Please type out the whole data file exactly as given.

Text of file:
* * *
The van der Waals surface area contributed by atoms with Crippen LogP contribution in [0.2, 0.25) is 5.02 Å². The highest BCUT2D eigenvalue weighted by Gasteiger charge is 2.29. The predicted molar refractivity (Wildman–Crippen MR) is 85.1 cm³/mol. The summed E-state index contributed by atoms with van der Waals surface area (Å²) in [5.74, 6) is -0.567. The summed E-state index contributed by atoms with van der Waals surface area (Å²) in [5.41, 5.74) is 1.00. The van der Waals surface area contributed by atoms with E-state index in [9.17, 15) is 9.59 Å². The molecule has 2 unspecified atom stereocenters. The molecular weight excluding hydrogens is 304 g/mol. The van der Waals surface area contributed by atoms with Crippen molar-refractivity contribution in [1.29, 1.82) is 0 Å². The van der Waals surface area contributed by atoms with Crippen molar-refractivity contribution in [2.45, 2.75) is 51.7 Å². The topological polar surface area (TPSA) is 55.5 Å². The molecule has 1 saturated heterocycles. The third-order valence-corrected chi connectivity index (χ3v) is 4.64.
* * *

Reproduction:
The van der Waals surface area contributed by atoms with Crippen LogP contribution in [0.2, 0.25) is 5.02 Å². The highest BCUT2D eigenvalue weighted by Gasteiger charge is 2.29. The predicted molar refractivity (Wildman–Crippen MR) is 85.1 cm³/mol. The summed E-state index contributed by atoms with van der Waals surface area (Å²) in [5.74, 6) is -0.567. The summed E-state index contributed by atoms with van der Waals surface area (Å²) in [5.41, 5.74) is 1.00. The van der Waals surface area contributed by atoms with E-state index in [9.17, 15) is 9.59 Å². The molecule has 2 unspecified atom stereocenters. The molecular weight excluding hydrogens is 304 g/mol. The van der Waals surface area contributed by atoms with Crippen molar-refractivity contribution in [1.29, 1.82) is 0 Å². The van der Waals surface area contributed by atoms with Crippen molar-refractivity contribution in [2.45, 2.75) is 51.7 Å². The topological polar surface area (TPSA) is 55.5 Å². The molecule has 1 saturated heterocycles. The third-order valence-corrected chi connectivity index (χ3v) is 4.64.